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    • Home improvements can return major profits

      House flipping isn't dead, according to a recent report from RealtyTrac.

      House flipping is huge in some markets thus far in 2014.The real estate list firm, which worked in compliance with BuildZoom, a big data company that uses building permits and licensure information to help consumers find contractors, revealed its in-depth analysis of how home improvements can influence real estate property values.

      "This is the first time the industry has been able to quantify how improvement expenditures impact property values," said Jiyan Wei, co-founder of BuildZoom. "The data clearly shows what a lot of shrewd investors have known for years - that if executed properly, improvement expenditures will yield a positive ROI."

      But some markets were better than others for those seeking big-time return on investments.

      RealtyTrac reported that home flipping profits are up 30 percent in the first quarter of 2014, though less than 4 percent of all total homes sold during that span came from such sales.

      "The percentage of flips is down as we have experienced a drop in overall inventory," said Wesley Hardin, a managing broker for RE/MAX Alliance. "Flipping profits are up due to the increase in home price appreciation, and the time it takes to complete a flip has increased as well."

      It took the average residential investor 101 days to complete a housing flip in the first quarter of 2014, which is up from an average of 79 days in the first quarter of 2013.

      The facts behind flipping
      The top three markets for return on investments were Prince George's County, Maryland; York County, Pennsylvania; and Baltimore County, Maryland.

      In Prince George's County, the 347 homes flipped from April 2013 to March 2014 showed an average gross return on investment of 83 percent, as homes were initially purchased for an average of around $125,000 and then sold for more than $229,000.

      For metro areas with a population of at least 1 million that had more than 25 single family homes flipped in the first quarter, the highest average gross return on investments were seen in Pittsburgh (89 percent), Philadelphia (56 percent), Memphis (51 percent), Detroit (48 percent) and Seattle (48 percent).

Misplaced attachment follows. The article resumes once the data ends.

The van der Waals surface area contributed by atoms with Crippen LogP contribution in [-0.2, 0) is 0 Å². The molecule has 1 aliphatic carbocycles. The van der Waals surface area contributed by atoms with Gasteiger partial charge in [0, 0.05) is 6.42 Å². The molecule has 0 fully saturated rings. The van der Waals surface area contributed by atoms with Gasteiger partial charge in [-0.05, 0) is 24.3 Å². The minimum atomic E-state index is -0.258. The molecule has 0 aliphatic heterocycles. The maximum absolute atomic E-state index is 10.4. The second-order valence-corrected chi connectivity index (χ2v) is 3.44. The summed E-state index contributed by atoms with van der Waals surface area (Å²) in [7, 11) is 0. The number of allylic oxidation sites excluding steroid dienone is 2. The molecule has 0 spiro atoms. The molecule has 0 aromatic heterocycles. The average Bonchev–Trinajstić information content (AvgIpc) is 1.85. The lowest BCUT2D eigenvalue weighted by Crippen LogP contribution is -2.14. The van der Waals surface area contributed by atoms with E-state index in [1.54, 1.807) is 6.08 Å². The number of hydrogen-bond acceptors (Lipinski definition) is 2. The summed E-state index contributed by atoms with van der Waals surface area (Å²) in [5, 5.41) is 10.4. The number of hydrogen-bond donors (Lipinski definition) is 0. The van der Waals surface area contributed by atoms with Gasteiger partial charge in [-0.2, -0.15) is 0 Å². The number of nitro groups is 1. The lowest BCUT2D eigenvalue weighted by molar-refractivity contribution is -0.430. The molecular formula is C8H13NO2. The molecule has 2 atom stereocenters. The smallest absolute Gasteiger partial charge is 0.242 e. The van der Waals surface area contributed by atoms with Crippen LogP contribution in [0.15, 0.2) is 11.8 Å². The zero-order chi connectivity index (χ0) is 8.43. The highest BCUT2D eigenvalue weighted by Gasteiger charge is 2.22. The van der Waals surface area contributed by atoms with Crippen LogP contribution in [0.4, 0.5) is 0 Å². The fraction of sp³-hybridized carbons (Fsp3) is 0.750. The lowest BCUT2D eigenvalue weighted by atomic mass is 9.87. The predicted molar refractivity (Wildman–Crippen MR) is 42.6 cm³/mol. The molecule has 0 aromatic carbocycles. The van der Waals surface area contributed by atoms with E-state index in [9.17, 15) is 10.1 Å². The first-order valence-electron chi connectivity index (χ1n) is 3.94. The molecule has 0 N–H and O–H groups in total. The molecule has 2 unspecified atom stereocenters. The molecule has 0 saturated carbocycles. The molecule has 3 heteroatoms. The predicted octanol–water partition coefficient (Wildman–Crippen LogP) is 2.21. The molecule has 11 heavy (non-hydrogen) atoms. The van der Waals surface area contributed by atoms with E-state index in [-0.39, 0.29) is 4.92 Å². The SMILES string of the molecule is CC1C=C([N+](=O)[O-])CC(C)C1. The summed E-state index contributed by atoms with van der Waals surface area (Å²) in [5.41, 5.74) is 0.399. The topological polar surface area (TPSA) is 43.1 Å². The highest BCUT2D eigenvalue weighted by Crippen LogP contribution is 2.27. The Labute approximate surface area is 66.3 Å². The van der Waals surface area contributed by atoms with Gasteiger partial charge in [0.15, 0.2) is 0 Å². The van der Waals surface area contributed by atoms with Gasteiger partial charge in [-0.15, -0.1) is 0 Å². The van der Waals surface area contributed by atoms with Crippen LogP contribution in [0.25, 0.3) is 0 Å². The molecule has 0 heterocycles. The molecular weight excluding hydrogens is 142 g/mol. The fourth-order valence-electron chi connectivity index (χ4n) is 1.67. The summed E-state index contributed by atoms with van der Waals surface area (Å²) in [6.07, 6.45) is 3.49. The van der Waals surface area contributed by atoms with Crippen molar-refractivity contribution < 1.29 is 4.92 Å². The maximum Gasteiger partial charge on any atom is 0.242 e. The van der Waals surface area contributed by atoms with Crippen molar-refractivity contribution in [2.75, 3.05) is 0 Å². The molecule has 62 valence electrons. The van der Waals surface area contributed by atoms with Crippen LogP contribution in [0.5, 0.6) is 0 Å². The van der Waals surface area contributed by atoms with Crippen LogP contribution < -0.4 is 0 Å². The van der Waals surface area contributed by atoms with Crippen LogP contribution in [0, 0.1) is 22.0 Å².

"Slowing home price appreciation early this year in many of the most popular flipping markets put some investors in danger of flying too close to the sun," said Daren Blomquist, vice president at RealtyTrac. "But investors appear to have recalibrated their flipping strategy, accounting for the slower home price appreciation even if that means fewer flips."

      Not every market is flipping out
      However, home flipping isn't making a comeback in every market. Sales of home flips were down over the past year in New Orleans (down 83 percent), Baltimore (81 percent), Minneapolis (80 percent), Richmond, Virginia (80 percent), Detroit (76 percent), and Washington, D.C. (73 percent).

      Flipping as a share of all sales was also down 29 percent in Chicago and 22 percent in Southern California's Riverside-San Bernardino.

      "Investors interested in flipping houses are having to dig deeper into a new pool of inventory as the market surges," said Chris Pollinger, senior vice presidential of sales at First Team Real Estate, which covers the Southern California market. "The affordable properties have quickly disappeared, pushing flippers into higher-priced properties with better margins and longer carry times."

      So far in 2014, 21 percent of all properties flipped were purchased from a foreclosure, according to Blomquist. That number is down from 27 percent in 2012 and 32 percent in 2011. Flipped homes accounted for 4.6 percent single-family home sales in the U.S. in 2013, a surge of 0.4 percent from the year prior. In 2011, flipped homes made up just 2.6 percent of the nation's total single-family homes sales.